The thing about compassion is it constantly moves and grows in the body. No amount of knowingness in the head space can deepen the experience/understanding of it. Body knowledge keys the lock and the head comes after to analyze and assimilate. The ability to know compassion is available to all of us…some of us know it at the body level more fully than they know any other thing.
Hi. That’s me.
I teach this. I teach from that place I found when I was younger and I teach with my heart wide open. Admittedly a lot of this is vestigial.My mantra while working with animals was this:
I will stop doing this the day that I stop feeling in the face of death.
I stopped working in hospitals at 28 – not because I stopped feeling – because my soul stretched too thin and I had a psychotic break couldn’t stop feeling. One would think that I would shutter my heart after that…but while there are new filters in place (crazy pants meds) I think it just opened me up more to the beauty and suffering of others.
My first class I drove home crying. I wanted so badly to be strong – but when faced with raw pain, and swollen joints, and the fear of hurting someone while trying to help…it was a lot. All I want to do is crawl into a pile of these willowy women, hug them and listen to their hurts and fears and dreams and drives and let them know that it can be ok. That everything will be ok.
My ladies – they are private. They practice together and suffer alone. They wander into my classes like wraiths and every few weeks or months a group of them leaves for another center- another level of treatment. Each has a story. A path they walked to this exact moment and that path is equally as compelling and beautiful as the 7 billion other stories that fill this earth. I only get to know the part of their story that happens when they are practicing with me and I think that the brevity and not knowingness is a lot of what eats at me. I want to know and help and heal. I want to help lay flesh across their bones to keep them warm.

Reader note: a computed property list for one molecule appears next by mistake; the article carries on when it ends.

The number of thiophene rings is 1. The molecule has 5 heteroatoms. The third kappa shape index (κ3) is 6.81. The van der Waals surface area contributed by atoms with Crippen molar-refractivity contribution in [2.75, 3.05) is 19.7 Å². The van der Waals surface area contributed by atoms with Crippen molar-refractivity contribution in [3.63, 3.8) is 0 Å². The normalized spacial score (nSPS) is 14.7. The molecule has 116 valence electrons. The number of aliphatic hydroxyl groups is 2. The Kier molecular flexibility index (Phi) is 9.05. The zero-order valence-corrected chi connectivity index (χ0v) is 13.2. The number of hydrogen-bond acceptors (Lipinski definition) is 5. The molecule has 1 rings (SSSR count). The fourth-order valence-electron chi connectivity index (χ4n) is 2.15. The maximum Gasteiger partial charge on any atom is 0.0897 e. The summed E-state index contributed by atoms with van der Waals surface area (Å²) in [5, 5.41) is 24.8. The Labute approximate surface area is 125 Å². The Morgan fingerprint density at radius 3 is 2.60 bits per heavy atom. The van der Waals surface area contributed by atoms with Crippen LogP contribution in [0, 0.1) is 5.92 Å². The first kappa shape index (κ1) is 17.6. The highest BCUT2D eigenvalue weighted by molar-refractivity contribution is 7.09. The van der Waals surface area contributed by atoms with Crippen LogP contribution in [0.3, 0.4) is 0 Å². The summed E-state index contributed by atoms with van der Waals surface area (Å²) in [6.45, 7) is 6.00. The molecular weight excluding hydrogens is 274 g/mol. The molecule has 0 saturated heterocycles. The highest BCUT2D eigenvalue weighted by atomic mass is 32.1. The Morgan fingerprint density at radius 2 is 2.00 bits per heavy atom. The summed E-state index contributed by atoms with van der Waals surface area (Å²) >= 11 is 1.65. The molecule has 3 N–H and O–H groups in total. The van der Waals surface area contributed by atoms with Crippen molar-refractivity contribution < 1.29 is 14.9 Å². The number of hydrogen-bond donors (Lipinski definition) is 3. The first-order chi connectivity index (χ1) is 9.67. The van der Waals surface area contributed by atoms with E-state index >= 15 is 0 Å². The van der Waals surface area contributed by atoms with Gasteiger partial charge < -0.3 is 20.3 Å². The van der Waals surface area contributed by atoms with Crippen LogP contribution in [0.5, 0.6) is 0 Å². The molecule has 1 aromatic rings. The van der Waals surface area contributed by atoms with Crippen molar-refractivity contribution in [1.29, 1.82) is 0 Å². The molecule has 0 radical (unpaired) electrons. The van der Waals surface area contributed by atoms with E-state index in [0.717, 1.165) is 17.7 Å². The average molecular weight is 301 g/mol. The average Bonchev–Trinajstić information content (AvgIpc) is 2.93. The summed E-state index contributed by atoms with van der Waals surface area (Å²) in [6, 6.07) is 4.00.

But that isn’t my role. My role is to teach.
“Compassion is not a relationship between the healer and the wounded. It’s a relationship between equals. Only when we know our own darkness well can we be present with the darkness of others. Compassion becomes real when we recognize our shared humanity.” – Pema Chödrön:
Yes. That one. Nails it.
Teaching from a place that is not only compassionate but equal and in being equal also allows space for vulnerability. My first teachers knew this – how to hold space and remain compassionate without being intrusive. How to afford vulnerability without taking on the ills of others. How to walk the edge of the deep and give without stepping into the storm.
I am learning this.
I continue to learn the nuances of compassion.
I am learning how not to pity.
I still cry sometimes after class but not as often- I go home and tell Chu about my experiences and cry more and deeply and then we talk about where the grief comes from. I can sit in the teaching space without thinking about Hecate and her hound but I am still easing into it. I sit with the parts of me that want to pity and judge or remove the lessons of life from these wonderful women. I allow for vulnerability.
so.. … . . .
Every Tuesday and Thursday I teach yoga asana to women who are afflicted with have eating disorders and it is one of the greatest lessons of my middling years.
- Holding judgement with compassion (starrystez.com)
- Eating Disorder Awareness (Part 2) (itsawonderfulimperfectlife.wordpress.com)
- Demonstrating Compassion in Care (cmdhbceoblog.wordpress.com)